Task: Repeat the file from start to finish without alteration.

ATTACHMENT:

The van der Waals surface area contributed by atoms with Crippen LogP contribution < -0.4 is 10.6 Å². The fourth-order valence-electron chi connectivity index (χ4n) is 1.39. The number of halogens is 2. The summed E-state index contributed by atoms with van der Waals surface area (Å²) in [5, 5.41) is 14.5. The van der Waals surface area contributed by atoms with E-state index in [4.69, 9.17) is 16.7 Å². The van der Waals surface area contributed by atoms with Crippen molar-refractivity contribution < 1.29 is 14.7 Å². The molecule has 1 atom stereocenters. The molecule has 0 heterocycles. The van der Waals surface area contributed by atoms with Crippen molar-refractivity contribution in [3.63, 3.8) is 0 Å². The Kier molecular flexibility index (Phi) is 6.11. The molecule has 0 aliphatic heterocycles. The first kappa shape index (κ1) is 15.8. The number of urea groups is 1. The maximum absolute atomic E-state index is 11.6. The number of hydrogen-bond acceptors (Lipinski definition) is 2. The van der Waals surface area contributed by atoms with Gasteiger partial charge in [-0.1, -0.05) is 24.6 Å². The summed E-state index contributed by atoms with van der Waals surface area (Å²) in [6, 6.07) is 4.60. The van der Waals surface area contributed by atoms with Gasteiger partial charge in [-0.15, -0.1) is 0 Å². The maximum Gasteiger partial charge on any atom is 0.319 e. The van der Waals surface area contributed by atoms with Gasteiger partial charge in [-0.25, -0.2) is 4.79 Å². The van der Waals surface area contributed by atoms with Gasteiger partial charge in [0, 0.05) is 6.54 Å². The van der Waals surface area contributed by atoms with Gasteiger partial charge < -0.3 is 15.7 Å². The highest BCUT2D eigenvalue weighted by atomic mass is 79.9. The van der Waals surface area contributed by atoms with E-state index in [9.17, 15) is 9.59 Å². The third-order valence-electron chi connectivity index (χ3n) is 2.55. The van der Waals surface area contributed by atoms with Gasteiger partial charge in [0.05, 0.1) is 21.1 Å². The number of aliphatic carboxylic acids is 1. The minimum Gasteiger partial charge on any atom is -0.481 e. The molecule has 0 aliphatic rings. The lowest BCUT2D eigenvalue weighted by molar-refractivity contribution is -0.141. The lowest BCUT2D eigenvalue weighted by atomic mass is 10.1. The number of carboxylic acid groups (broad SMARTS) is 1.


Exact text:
The van der Waals surface area contributed by atoms with Crippen LogP contribution < -0.4 is 10.6 Å². The fourth-order valence-electron chi connectivity index (χ4n) is 1.39. The number of halogens is 2. The summed E-state index contributed by atoms with van der Waals surface area (Å²) in [5, 5.41) is 14.5. The van der Waals surface area contributed by atoms with E-state index in [4.69, 9.17) is 16.7 Å². The van der Waals surface area contributed by atoms with Crippen molar-refractivity contribution < 1.29 is 14.7 Å². The molecule has 1 atom stereocenters. The molecule has 0 heterocycles. The van der Waals surface area contributed by atoms with Crippen molar-refractivity contribution in [3.63, 3.8) is 0 Å². The Kier molecular flexibility index (Phi) is 6.11. The molecule has 0 aliphatic heterocycles. The first kappa shape index (κ1) is 15.8. The number of urea groups is 1. The maximum absolute atomic E-state index is 11.6. The number of hydrogen-bond acceptors (Lipinski definition) is 2. The van der Waals surface area contributed by atoms with Gasteiger partial charge in [-0.1, -0.05) is 24.6 Å². The summed E-state index contributed by atoms with van der Waals surface area (Å²) in [6, 6.07) is 4.60. The van der Waals surface area contributed by atoms with Gasteiger partial charge in [-0.15, -0.1) is 0 Å². The maximum Gasteiger partial charge on any atom is 0.319 e. The van der Waals surface area contributed by atoms with Gasteiger partial charge in [-0.25, -0.2) is 4.79 Å². The van der Waals surface area contributed by atoms with Gasteiger partial charge in [0, 0.05) is 6.54 Å². The van der Waals surface area contributed by atoms with Gasteiger partial charge < -0.3 is 15.7 Å². The highest BCUT2D eigenvalue weighted by atomic mass is 79.9. The van der Waals surface area contributed by atoms with E-state index in [9.17, 15) is 9.59 Å². The third-order valence-electron chi connectivity index (χ3n) is 2.55. The van der Waals surface area contributed by atoms with Gasteiger partial charge in [0.05, 0.1) is 21.1 Å². The number of aliphatic carboxylic acids is 1. The minimum Gasteiger partial charge on any atom is -0.481 e. The molecule has 0 aliphatic rings. The lowest BCUT2D eigenvalue weighted by molar-refractivity contribution is -0.141. The lowest BCUT2D eigenvalue weighted by atomic mass is 10.1. The number of carboxylic acid groups (broad SMARTS) is 1.